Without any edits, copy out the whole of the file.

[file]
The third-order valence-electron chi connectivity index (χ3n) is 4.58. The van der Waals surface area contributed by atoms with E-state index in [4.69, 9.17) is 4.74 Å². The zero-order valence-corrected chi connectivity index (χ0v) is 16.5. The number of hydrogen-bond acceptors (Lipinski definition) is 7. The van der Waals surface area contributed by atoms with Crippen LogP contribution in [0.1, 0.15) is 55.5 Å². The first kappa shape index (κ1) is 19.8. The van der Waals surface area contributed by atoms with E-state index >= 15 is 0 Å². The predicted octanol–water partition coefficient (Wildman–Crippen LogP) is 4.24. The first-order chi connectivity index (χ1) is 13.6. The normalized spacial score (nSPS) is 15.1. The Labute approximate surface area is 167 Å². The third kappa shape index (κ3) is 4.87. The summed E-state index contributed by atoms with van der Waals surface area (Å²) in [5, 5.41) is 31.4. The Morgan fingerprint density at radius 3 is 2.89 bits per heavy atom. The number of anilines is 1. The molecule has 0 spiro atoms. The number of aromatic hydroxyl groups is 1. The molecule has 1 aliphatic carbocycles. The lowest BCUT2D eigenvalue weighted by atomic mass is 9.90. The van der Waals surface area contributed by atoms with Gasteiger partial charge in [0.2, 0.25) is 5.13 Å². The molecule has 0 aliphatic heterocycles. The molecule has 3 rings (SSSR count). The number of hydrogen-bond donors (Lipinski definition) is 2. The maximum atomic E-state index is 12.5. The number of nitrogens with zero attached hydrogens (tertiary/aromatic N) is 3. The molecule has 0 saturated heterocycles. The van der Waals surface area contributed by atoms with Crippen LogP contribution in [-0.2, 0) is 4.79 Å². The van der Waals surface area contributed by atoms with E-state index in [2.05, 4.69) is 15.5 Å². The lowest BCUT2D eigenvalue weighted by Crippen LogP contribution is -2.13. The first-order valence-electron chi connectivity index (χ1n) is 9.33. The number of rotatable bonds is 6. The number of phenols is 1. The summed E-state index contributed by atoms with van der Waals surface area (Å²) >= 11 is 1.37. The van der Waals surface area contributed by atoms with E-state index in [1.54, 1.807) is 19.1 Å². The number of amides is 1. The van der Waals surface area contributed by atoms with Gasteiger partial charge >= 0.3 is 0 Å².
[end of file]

The third-order valence-electron chi connectivity index (χ3n) is 4.58. The van der Waals surface area contributed by atoms with E-state index in [4.69, 9.17) is 4.74 Å². The zero-order valence-corrected chi connectivity index (χ0v) is 16.5. The number of hydrogen-bond acceptors (Lipinski definition) is 7. The van der Waals surface area contributed by atoms with Crippen LogP contribution in [0.1, 0.15) is 55.5 Å². The first kappa shape index (κ1) is 19.8. The van der Waals surface area contributed by atoms with E-state index >= 15 is 0 Å². The predicted octanol–water partition coefficient (Wildman–Crippen LogP) is 4.24. The first-order chi connectivity index (χ1) is 13.6. The normalized spacial score (nSPS) is 15.1. The Labute approximate surface area is 167 Å². The third kappa shape index (κ3) is 4.87. The summed E-state index contributed by atoms with van der Waals surface area (Å²) in [5, 5.41) is 31.4. The Morgan fingerprint density at radius 3 is 2.89 bits per heavy atom. The number of anilines is 1. The molecule has 0 spiro atoms. The number of aromatic hydroxyl groups is 1. The molecule has 1 aliphatic carbocycles. The lowest BCUT2D eigenvalue weighted by atomic mass is 9.90. The van der Waals surface area contributed by atoms with Gasteiger partial charge in [0.2, 0.25) is 5.13 Å². The molecule has 0 aliphatic heterocycles. The molecule has 3 rings (SSSR count). The number of hydrogen-bond donors (Lipinski definition) is 2. The maximum atomic E-state index is 12.5. The number of nitrogens with zero attached hydrogens (tertiary/aromatic N) is 3. The molecule has 0 saturated heterocycles. The van der Waals surface area contributed by atoms with Crippen LogP contribution in [-0.2, 0) is 4.79 Å². The van der Waals surface area contributed by atoms with E-state index in [2.05, 4.69) is 15.5 Å². The lowest BCUT2D eigenvalue weighted by Crippen LogP contribution is -2.13. The first-order valence-electron chi connectivity index (χ1n) is 9.33. The number of rotatable bonds is 6. The number of phenols is 1. The summed E-state index contributed by atoms with van der Waals surface area (Å²) >= 11 is 1.37. The van der Waals surface area contributed by atoms with E-state index in [1.54, 1.807) is 19.1 Å². The number of amides is 1. The van der Waals surface area contributed by atoms with Gasteiger partial charge >= 0.3 is 0 Å².